Howdy! This is "Actual Factual Cobb," and thus is much better than the rest of the Internet. In this column series, I — Ben Brasch — will keep rootin' for answers and tootin' news about Cobb County from questions you ask until the esteemed AJC fires me upon realizing how much of the newsroom's coffee budget is expended on me.
If we're about to have a whole festival dedicated to some random flower, I figured we should talk about why it matters.
It's the pride of Smyrna gardens. It's the biggest happening in Smyrna every year. It's the logo of Smyrna — the Jonquil City.
But what the heck is a jonquil?
According to the city website: "A fragrant short-tubed, yellow flower with long narrow leaves that blooms in great quantities in Smyrna in the Spring."
Great! We solved that! Nancy Drew would be proud. Just go ahead and check out the latest Mike Luckovich cartoon.
I guess you could, but don't you want to know why Smyrna is called the Jonquil City?
As with many a good story, it starts in a burlap sack.
Specifically the one sent to Smyrna in 1883 by the son of Mr. and Mrs. Samuel Taylor.
The Taylors bought 80 acres on Atlanta Road near the old Brawner hospital. (Hence the Taylor-Brawner House.)
Their son in Spokane, Washington, sent a burlap sack of jonquil bulbs to his parents who then distributed them to neighbors. Those are considered to be the area's first jonquil bulbs, according to the Smyrna Historical Society.
The Taylors may have moved to Spokane in 1907 to be with their son, but you can see the flowers they left behind all over the city in parks and home gardens, in a blanket of yellow.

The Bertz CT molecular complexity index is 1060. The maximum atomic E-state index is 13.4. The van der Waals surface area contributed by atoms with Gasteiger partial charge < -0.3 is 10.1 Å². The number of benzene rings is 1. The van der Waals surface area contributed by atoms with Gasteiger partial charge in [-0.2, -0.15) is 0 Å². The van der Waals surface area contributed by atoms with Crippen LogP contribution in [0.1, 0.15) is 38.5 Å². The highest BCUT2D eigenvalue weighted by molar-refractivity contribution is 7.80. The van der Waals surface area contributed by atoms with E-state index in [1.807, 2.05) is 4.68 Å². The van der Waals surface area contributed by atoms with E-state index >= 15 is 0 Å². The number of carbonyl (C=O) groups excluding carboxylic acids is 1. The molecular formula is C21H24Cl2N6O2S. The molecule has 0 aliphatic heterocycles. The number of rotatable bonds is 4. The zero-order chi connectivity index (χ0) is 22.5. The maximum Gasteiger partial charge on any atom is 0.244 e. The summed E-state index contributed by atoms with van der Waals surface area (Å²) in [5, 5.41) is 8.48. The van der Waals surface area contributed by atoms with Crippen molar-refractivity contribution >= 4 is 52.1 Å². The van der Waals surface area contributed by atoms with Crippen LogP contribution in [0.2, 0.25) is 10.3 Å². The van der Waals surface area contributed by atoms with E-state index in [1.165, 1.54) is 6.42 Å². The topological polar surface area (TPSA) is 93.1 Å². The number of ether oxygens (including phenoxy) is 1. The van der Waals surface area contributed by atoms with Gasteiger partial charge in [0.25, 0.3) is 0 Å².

Being Smyrna's only paved road in the late 1920s and early 1930s, Atlanta Road was lined with front yards repping King Alfred jonquils. Snowbirds heading back to the Midwest and Canada (some things never change) would buy bunches of jonquils for 10 to 15 cents a dozen.
In 1937, 18 women established the Jonquil Garden Club. Here's where we fan the floral flames of history. I'll let the historical society explain:
"For a number of years, a number of members of the Smyrna Business Men's Club claimed that they introduced the name 'Jonquil City'. However, the ladies of the Jonquil Garden Club and the Spring Hill Garden Club agreed that Smyrna was first given the title by Smyrna Native, Lena Mae Green" at a convention in Ontario.
None of that has stopped thousands of people from enjoying the Fall Jonquil Festival every year since the early 2000s.
The festival also means Smyrna's long history with the jonquil isn't being uprooted anytime soon.
I, Ben Brasch, am a reporter with the AJC. To submit “Actual Factual Cobb” questions, contact me at firstname.lastname@example.org or on Twitter at @ben_brasch, or via the form below.